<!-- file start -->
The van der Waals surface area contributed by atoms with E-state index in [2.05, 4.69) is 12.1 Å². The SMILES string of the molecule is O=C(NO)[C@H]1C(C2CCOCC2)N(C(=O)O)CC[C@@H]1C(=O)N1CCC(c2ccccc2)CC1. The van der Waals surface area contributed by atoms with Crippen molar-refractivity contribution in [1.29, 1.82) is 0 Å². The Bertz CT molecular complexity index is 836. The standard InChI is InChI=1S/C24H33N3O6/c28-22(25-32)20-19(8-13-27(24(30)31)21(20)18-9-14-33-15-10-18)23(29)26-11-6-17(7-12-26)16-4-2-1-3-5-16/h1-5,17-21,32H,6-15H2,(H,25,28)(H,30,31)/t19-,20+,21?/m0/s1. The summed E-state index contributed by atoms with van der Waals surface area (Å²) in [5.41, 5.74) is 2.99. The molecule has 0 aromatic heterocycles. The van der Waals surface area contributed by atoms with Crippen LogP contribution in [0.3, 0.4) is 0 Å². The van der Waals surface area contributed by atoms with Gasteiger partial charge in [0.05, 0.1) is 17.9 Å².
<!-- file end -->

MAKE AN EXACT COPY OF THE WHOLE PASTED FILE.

The van der Waals surface area contributed by atoms with E-state index in [2.05, 4.69) is 12.1 Å². The SMILES string of the molecule is O=C(NO)[C@H]1C(C2CCOCC2)N(C(=O)O)CC[C@@H]1C(=O)N1CCC(c2ccccc2)CC1. The van der Waals surface area contributed by atoms with Crippen molar-refractivity contribution in [1.29, 1.82) is 0 Å². The Bertz CT molecular complexity index is 836. The standard InChI is InChI=1S/C24H33N3O6/c28-22(25-32)20-19(8-13-27(24(30)31)21(20)18-9-14-33-15-10-18)23(29)26-11-6-17(7-12-26)16-4-2-1-3-5-16/h1-5,17-21,32H,6-15H2,(H,25,28)(H,30,31)/t19-,20+,21?/m0/s1. The summed E-state index contributed by atoms with van der Waals surface area (Å²) in [5.41, 5.74) is 2.99. The molecule has 0 aromatic heterocycles. The van der Waals surface area contributed by atoms with Crippen LogP contribution in [0.3, 0.4) is 0 Å². The van der Waals surface area contributed by atoms with Gasteiger partial charge in [0.05, 0.1) is 17.9 Å².